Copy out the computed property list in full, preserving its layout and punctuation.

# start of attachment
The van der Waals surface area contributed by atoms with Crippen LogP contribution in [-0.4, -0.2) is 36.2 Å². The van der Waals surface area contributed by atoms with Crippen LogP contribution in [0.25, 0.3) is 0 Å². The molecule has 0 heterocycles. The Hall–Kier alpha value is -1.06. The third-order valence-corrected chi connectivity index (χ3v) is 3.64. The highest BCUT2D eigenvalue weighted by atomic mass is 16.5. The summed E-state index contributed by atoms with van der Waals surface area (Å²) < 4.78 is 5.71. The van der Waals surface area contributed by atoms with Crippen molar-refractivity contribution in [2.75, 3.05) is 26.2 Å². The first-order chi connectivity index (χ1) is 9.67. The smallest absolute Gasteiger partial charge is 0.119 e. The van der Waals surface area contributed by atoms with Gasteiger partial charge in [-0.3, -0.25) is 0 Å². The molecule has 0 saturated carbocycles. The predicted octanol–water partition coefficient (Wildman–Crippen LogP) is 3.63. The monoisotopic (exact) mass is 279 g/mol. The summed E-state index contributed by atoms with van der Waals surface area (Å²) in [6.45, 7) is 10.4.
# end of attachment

The van der Waals surface area contributed by atoms with Crippen LogP contribution in [-0.4, -0.2) is 36.2 Å². The van der Waals surface area contributed by atoms with Crippen LogP contribution in [0.25, 0.3) is 0 Å². The molecule has 0 heterocycles. The Hall–Kier alpha value is -1.06. The third-order valence-corrected chi connectivity index (χ3v) is 3.64. The highest BCUT2D eigenvalue weighted by atomic mass is 16.5. The summed E-state index contributed by atoms with van der Waals surface area (Å²) < 4.78 is 5.71. The van der Waals surface area contributed by atoms with Crippen molar-refractivity contribution in [2.75, 3.05) is 26.2 Å². The first-order chi connectivity index (χ1) is 9.67. The smallest absolute Gasteiger partial charge is 0.119 e. The van der Waals surface area contributed by atoms with Gasteiger partial charge in [-0.3, -0.25) is 0 Å². The molecule has 0 saturated carbocycles. The predicted octanol–water partition coefficient (Wildman–Crippen LogP) is 3.63. The monoisotopic (exact) mass is 279 g/mol. The summed E-state index contributed by atoms with van der Waals surface area (Å²) in [6.45, 7) is 10.4.